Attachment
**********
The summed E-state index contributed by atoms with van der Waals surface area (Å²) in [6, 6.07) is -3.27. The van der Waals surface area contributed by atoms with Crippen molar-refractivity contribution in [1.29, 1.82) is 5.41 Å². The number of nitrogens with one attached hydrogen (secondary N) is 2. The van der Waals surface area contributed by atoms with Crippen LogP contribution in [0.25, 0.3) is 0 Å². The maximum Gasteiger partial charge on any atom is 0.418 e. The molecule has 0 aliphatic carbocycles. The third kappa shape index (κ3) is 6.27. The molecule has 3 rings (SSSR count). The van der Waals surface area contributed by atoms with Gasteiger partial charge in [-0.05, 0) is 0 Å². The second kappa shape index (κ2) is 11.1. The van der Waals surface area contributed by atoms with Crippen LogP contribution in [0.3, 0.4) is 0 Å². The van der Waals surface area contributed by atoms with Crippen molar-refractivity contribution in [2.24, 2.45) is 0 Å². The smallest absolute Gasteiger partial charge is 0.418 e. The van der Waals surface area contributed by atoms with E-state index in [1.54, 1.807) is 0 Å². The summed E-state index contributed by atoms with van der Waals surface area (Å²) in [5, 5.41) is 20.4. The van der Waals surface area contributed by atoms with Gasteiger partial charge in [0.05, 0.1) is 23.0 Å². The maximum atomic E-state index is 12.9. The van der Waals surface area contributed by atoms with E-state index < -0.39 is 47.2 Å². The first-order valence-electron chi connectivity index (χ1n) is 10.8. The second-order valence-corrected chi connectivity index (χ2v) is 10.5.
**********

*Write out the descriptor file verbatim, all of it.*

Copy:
The summed E-state index contributed by atoms with van der Waals surface area (Å²) in [6, 6.07) is -3.27. The van der Waals surface area contributed by atoms with Crippen molar-refractivity contribution in [1.29, 1.82) is 5.41 Å². The number of nitrogens with one attached hydrogen (secondary N) is 2. The van der Waals surface area contributed by atoms with Crippen LogP contribution in [0.25, 0.3) is 0 Å². The maximum Gasteiger partial charge on any atom is 0.418 e. The molecule has 0 aliphatic carbocycles. The third kappa shape index (κ3) is 6.27. The molecule has 3 rings (SSSR count). The van der Waals surface area contributed by atoms with Gasteiger partial charge in [-0.05, 0) is 0 Å². The second kappa shape index (κ2) is 11.1. The van der Waals surface area contributed by atoms with Crippen LogP contribution in [0.3, 0.4) is 0 Å². The van der Waals surface area contributed by atoms with Crippen molar-refractivity contribution in [2.24, 2.45) is 0 Å². The smallest absolute Gasteiger partial charge is 0.418 e. The van der Waals surface area contributed by atoms with E-state index in [1.54, 1.807) is 0 Å². The summed E-state index contributed by atoms with van der Waals surface area (Å²) in [5, 5.41) is 20.4. The van der Waals surface area contributed by atoms with Gasteiger partial charge in [0.05, 0.1) is 23.0 Å². The maximum atomic E-state index is 12.9. The van der Waals surface area contributed by atoms with E-state index < -0.39 is 47.2 Å². The first-order valence-electron chi connectivity index (χ1n) is 10.8. The second-order valence-corrected chi connectivity index (χ2v) is 10.5.